What is the difference between leasehold and freehold?

fa-homebuyers ["Mortgages Explained"]
Person gardening on balcony
Buying a freehold property means you own the home and the land it sits on. A leasehold means you own the property for a set amount of time, but not the land it’s built on. 

What is leasehold?

Buying a leasehold property is more common in flats than houses. This means you own the flat for a set time, shown on the lease, but the land the building sits on is owned by someone else. This person or company is called the freeholder.

Things to consider when buying a leasehold

Extra costs

There will usually be two extra charges with a leasehold that are paid monthly or every year:
Ground rent – paying rent for the ground your property sits on (ground rent on new developments was banned in 2022 ).
Service charge – the cost of maintaining the building and grounds.
You’ll need to know what the current costs for these are, as well if these could rise in the future.

Upkeep responsibilities 

If you buy a leasehold flat, you are responsible for it. Communal areas such as hallways, stairs and gardens, and the building structure (like the roof) are the responsibility of the freeholder. 

They need to manage the upkeep of the property. They will split the costs with the leaseholders to cover the payment.


There could be clauses written into the lease that affect what you can do. For example, are you allowed pets? Can you sublet? What if you wanted to change the layout of the property? It’s best to ask about these before deciding to move into a leasehold.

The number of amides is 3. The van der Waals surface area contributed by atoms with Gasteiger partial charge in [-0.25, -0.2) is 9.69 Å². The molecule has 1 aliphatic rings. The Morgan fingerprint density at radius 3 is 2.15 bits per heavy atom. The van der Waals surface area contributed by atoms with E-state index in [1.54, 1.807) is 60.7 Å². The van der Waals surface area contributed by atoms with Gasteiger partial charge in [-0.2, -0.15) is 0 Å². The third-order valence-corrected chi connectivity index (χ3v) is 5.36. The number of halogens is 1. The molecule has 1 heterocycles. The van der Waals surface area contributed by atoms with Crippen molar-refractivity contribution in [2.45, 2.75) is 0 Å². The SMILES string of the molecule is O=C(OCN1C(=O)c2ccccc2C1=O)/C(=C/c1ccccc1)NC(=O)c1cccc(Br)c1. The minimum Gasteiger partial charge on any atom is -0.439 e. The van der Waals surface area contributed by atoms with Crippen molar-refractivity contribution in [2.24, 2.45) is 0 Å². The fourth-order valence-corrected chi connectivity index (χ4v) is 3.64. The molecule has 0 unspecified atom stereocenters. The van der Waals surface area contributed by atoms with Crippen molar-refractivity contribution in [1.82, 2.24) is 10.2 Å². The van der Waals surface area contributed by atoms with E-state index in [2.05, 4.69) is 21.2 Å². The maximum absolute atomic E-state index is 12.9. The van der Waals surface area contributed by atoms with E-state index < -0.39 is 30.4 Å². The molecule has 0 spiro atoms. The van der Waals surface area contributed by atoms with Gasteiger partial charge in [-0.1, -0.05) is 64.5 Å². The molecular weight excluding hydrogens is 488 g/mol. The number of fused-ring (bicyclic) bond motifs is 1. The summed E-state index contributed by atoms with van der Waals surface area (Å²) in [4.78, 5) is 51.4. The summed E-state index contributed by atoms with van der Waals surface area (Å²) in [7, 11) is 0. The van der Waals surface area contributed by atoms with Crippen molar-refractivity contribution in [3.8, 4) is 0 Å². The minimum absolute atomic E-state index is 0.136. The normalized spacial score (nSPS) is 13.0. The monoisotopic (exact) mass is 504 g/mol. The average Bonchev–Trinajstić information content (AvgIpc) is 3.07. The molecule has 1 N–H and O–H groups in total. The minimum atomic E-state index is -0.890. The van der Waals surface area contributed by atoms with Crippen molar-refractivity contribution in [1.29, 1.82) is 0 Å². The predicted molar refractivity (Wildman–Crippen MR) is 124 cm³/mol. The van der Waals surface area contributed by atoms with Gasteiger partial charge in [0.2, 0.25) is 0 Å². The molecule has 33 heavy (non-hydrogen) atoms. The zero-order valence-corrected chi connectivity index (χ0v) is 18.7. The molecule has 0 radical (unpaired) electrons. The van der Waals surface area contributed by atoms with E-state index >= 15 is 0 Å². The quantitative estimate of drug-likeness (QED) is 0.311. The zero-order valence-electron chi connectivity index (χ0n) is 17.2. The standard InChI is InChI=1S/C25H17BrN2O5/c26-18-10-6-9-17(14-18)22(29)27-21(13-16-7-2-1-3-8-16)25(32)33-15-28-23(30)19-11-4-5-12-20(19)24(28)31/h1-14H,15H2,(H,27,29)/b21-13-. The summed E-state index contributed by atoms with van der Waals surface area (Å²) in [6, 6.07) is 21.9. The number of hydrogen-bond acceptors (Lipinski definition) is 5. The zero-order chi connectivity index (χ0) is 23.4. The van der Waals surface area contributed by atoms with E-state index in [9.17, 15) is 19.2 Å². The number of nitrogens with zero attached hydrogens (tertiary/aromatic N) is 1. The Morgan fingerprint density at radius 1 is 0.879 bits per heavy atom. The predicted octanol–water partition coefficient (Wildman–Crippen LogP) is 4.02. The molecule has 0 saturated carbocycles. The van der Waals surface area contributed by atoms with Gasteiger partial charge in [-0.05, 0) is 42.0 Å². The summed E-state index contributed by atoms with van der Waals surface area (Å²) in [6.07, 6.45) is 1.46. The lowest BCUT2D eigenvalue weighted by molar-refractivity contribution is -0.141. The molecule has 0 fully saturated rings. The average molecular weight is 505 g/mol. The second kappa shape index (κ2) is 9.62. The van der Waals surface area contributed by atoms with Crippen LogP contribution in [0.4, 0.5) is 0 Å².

Length of the lease

A shorter lease (less than 83 years) can make the property less valuable. The way to resolve this is to extend the lease, but this can cost a lot. You can ask to extend the lease.
If you’re buying a leasehold property make sure you read the lease closely. Get expert advice if there’s anything that you’re unsure of.

What is freehold?

A freehold is less complex. You own the property and the land it sits on. There is no third party involved and you don’t have to worry about ground rent or service charges.

You have control over what you do with the property, so you can renovate or get a pet if you want to!

Unlike a leasehold, you’ll need to pay for any maintenance, repairs or upkeep yourself.

What are the key differences between the two?


  • Freehold: you own the property and the land it sits on.
  • Leasehold: you own the property (for a set time only) and not the land it’s built on.


  • Freehold: you’re responsible for the maintenance of your garden.
  • Leasehold: the freeholder is responsible for shared spaces, like gardens.

Ground rent & Service charges

  • Freehold: you don’t have to pay ground rent or service charges to anyone. 
  • Leasehold: You have to pay ground rent and service charges. These can increase over time.


  • Freehold: Remortgaging is more straightforward.
  • Leasehold: It could be more complex to get a mortgage on a leasehold property.

Maintenance and upkeep

  • Freehold: you pay to maintain the property
  • Leasehold: the freeholder arranges the upkeep of the building. They will split the costs across the leaseholders through the service charge.
The content on this page is for reference and is not financial advice.
For impartial financial advice, try MoneyHelper.